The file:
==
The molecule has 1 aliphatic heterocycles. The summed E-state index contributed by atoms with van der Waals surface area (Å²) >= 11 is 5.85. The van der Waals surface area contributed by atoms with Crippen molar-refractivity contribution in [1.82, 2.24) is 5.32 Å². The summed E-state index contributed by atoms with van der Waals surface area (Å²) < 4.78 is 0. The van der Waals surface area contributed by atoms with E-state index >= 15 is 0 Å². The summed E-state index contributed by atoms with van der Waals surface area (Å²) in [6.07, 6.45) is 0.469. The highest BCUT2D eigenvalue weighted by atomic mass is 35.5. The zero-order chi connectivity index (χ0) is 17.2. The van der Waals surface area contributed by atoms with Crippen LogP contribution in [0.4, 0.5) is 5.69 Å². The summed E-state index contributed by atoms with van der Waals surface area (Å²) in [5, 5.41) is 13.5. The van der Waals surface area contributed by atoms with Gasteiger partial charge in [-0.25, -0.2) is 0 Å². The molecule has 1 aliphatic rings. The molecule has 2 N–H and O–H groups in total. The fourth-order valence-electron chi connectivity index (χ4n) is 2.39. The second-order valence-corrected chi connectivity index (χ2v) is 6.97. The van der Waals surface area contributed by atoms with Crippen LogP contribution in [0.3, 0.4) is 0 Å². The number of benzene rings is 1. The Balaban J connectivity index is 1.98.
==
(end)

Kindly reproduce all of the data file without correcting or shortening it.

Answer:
The molecule has 1 aliphatic heterocycles. The summed E-state index contributed by atoms with van der Waals surface area (Å²) >= 11 is 5.85. The van der Waals surface area contributed by atoms with Crippen molar-refractivity contribution in [1.82, 2.24) is 5.32 Å². The summed E-state index contributed by atoms with van der Waals surface area (Å²) < 4.78 is 0. The van der Waals surface area contributed by atoms with E-state index >= 15 is 0 Å². The summed E-state index contributed by atoms with van der Waals surface area (Å²) in [6.07, 6.45) is 0.469. The highest BCUT2D eigenvalue weighted by atomic mass is 35.5. The zero-order chi connectivity index (χ0) is 17.2. The van der Waals surface area contributed by atoms with Crippen LogP contribution in [0.4, 0.5) is 5.69 Å². The summed E-state index contributed by atoms with van der Waals surface area (Å²) in [5, 5.41) is 13.5. The van der Waals surface area contributed by atoms with Gasteiger partial charge in [-0.25, -0.2) is 0 Å². The molecule has 1 aliphatic rings. The molecule has 2 N–H and O–H groups in total. The fourth-order valence-electron chi connectivity index (χ4n) is 2.39. The second-order valence-corrected chi connectivity index (χ2v) is 6.97. The van der Waals surface area contributed by atoms with Crippen LogP contribution in [0.3, 0.4) is 0 Å². The number of benzene rings is 1. The Balaban J connectivity index is 1.98.